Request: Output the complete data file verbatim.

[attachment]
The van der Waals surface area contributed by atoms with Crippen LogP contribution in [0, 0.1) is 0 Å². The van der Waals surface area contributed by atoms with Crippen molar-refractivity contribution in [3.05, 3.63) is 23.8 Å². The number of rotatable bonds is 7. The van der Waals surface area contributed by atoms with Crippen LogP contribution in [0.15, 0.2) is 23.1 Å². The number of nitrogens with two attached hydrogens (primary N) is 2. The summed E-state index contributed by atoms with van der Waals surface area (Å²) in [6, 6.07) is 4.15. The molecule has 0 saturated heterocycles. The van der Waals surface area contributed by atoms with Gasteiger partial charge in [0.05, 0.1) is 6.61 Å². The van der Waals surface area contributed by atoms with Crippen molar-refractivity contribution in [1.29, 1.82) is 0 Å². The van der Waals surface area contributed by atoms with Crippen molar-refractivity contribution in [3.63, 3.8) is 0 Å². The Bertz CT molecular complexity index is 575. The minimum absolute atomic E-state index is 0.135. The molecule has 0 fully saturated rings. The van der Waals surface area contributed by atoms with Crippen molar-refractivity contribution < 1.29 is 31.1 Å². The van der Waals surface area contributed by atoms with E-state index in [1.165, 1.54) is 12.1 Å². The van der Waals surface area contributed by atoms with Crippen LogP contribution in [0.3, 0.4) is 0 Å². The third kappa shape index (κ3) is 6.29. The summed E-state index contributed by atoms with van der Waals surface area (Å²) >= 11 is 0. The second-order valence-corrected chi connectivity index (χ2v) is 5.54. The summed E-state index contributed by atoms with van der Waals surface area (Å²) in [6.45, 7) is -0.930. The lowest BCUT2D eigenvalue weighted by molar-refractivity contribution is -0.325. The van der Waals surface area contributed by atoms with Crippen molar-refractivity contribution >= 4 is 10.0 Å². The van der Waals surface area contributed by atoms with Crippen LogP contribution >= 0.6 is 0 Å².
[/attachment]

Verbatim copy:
The van der Waals surface area contributed by atoms with Crippen LogP contribution in [0, 0.1) is 0 Å². The van der Waals surface area contributed by atoms with Crippen molar-refractivity contribution in [3.05, 3.63) is 23.8 Å². The number of rotatable bonds is 7. The van der Waals surface area contributed by atoms with Crippen LogP contribution in [0.15, 0.2) is 23.1 Å². The number of nitrogens with two attached hydrogens (primary N) is 2. The summed E-state index contributed by atoms with van der Waals surface area (Å²) in [6, 6.07) is 4.15. The molecule has 0 saturated heterocycles. The van der Waals surface area contributed by atoms with Gasteiger partial charge in [0.05, 0.1) is 6.61 Å². The van der Waals surface area contributed by atoms with Crippen molar-refractivity contribution in [1.29, 1.82) is 0 Å². The van der Waals surface area contributed by atoms with Crippen molar-refractivity contribution in [3.63, 3.8) is 0 Å². The Bertz CT molecular complexity index is 575. The minimum absolute atomic E-state index is 0.135. The molecule has 0 fully saturated rings. The van der Waals surface area contributed by atoms with Crippen molar-refractivity contribution < 1.29 is 31.1 Å². The van der Waals surface area contributed by atoms with E-state index in [1.165, 1.54) is 12.1 Å². The van der Waals surface area contributed by atoms with Crippen LogP contribution in [0.3, 0.4) is 0 Å². The third kappa shape index (κ3) is 6.29. The summed E-state index contributed by atoms with van der Waals surface area (Å²) >= 11 is 0. The second-order valence-corrected chi connectivity index (χ2v) is 5.54. The summed E-state index contributed by atoms with van der Waals surface area (Å²) in [6.45, 7) is -0.930. The lowest BCUT2D eigenvalue weighted by molar-refractivity contribution is -0.325. The van der Waals surface area contributed by atoms with Crippen molar-refractivity contribution >= 4 is 10.0 Å². The van der Waals surface area contributed by atoms with Crippen LogP contribution >= 0.6 is 0 Å².